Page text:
* FTSEurofirst 300 down 0.3 pct, Euro STOXX 50 down 0.7 pct
* Spain’s IBEX down 1.3 pct, Italy’s MIB down 0.9 pct
* Investors sell banks, buy consumer-related multinationals
* Long-term market rally seen intact
By Blaise Robinson
PARIS, March 18 (Reuters) - European shares fell on Monday, slipping further from multi-year highs hit last week, as Cyprus’s bailout plan involving a tax on bank deposits sparked fears of bank runs in the euro zone’s most indebted countries.
Shares in southern European lenders were among the most hit, with Portugal’s Banco Espirito Santo, Spain’s Banco de Sabadell and Italy’s UniCredit sinking 3.6-5.1 percent.
The FTSEurofirst 300 index of top European shares closed 0.3 percent lower, at 1,199.74 points, while the euro zone’s blue chip Euro STOXX 50 index ended 0.7 percent lower at 2,705.47 points.
The FTSEurofirst 300 and the Euro STOXX 50 tumbled as much as 1.2 percent and 2.3 percent respectively in early trade, before trimming losses as some investors saw the dip as an opportunity to grab more shares in big European multinationals.
AB Inbev, the world’s biggest brewer, gained 1.7 percent on the day, while cosmetics maker L‘Oreal added 1.2 percent and clothing retailer Inditex rose 0.8 percent.
Under a plan that was unveiled at the weekend, Cyprus will impose a tax on bank deposits as part of a 10 billion euro bailout by the European Union. A parliamentary vote on the plan is due on Tuesday.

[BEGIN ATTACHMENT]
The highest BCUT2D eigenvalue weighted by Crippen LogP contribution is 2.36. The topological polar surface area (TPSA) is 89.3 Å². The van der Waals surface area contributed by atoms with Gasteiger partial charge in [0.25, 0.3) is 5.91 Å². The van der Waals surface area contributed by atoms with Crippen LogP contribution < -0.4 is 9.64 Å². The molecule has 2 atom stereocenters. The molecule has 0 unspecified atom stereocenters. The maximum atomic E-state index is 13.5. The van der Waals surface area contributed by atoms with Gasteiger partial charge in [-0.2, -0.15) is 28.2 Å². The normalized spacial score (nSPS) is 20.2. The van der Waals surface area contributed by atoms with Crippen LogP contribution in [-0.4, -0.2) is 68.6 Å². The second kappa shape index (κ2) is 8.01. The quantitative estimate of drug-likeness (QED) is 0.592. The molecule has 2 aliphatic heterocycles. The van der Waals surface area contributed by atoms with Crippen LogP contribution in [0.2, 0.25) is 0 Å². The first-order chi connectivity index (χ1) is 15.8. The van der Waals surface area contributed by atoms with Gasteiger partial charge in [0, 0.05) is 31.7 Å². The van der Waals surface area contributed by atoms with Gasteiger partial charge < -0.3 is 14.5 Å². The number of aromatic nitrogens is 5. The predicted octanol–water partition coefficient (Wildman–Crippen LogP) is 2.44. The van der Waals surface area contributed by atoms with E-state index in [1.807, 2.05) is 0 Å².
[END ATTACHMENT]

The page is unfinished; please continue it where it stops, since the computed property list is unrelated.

“I think this is just the coming out of what has been boiling underneath for some time, and the markets failed to appreciate because they were numb with the ECB anesthetics,” said Nicola Marinelli, fund manager at Glendevon King Asset Management.
“This comes down to the one big problem that no politician is willing to accept as such, i.e. the currency union without full fiscal, political and cultural unions,” he said.
European equities have strongly rallied since mid-2012 - with the Euro STOXX 50 surging about 30 percent - propelled by the European Central Bank’s pledge to safeguard the euro, which eased fears of a break-up of the region’s currency bloc and prompted investors to scoop up shares battered by the three-year sovereign debt crisis.
“Clearly, there is a lot of danger, but I wouldn’t make too much of it further down the road,” said Francois Savary, chief investment officer at Swiss bank Reyl, which manages around 8 billion Swiss francs in assets.
“Flows of funds (coming back) into equities have been huge. Is the Cyprus situation able to derail this? I don’t think so.”
Despite the day’s pull-back, charts showed the European equity market rally was still intact.
The Euro STOXX 50 tested a key support level, its 50-day moving average, before bouncing back in late trade, sending a positive technical signal.